A reported vulnerability about getting paid apps for free is really about paying for free apps
A security vulnerability report arrived showing how it is possible to get paid apps for free from the Microsoft Store.
- Open the Microsoft Store app and search for WinSCP.
- Observe that there are three versions of WinSCP in the Store, one selling for $9.99 and another for $4.59, and another for $6.69.
- Go to a command prompt and type winget install WinSCP
- Observe that WinSCP is installed without requesting payment.
The vulnerability report was actually much longer, but it consisted mostly of breathless prose saying how this vulnerability could result in disclosure of confidential information by employees who use the program to transfer files, some of which might be malicious.
Okay, first, let’s address the breathless prose: It’s like saying, “The customer bought printer paper from your office supply store. The customer might use that paper to print a confidential document and then smuggle it out of the building. This is a security vulnerability in your office supply store!” I mean, the customer bought the paper fair and square. They used valid funds, not tied to a stolen credit card. It’s not the office supply store’s fault that the paper could be used to print a confidential document that is smuggled out of the building. And even without printer paper, the customer could use their camera to take a picture of a confidential document. And if the employees don’t install WinSCP, they can still disclose confidential information by emailing the documents instead of using WinSCP to transfer them. It’s not clear how it’s the fault of Windows that a rogue employee can use WinSCP to disclose confidential information.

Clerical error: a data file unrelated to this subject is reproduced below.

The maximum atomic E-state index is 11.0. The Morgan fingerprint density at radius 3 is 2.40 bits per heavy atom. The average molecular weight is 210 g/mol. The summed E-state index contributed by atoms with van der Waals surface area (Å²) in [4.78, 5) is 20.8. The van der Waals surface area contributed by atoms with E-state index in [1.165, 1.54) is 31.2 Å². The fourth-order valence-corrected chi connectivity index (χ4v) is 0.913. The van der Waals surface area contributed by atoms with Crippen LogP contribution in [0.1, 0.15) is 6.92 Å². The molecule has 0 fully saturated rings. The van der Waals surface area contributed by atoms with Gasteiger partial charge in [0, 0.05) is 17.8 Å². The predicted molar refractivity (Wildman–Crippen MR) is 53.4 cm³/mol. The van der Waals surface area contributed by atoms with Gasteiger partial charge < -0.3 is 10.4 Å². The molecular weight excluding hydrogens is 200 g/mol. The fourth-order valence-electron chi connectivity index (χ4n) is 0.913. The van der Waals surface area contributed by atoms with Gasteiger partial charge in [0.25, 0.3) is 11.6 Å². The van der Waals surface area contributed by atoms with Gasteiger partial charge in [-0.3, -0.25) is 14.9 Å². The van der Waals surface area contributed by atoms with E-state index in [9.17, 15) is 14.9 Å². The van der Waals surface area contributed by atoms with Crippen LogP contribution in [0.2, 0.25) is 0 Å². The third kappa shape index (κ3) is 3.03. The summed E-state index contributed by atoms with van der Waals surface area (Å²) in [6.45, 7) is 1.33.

As for the issue of installing paid software for free: Look again at the program in question. WinSCP is actually free software. Go to the home page, and right there top and center it says “Free Award-Winning File Manager”, and under it is a big green Download Now button.
One of those repackaged WinSCP apps is in fact the official one from the author of WinSCP. You can buy it from Martin Prikryl to provide financial support to the WinSCP project.
The finder should have been suspicious when there were three copies of the product in the Store from different publishers. Why would a piece of software have three publishers?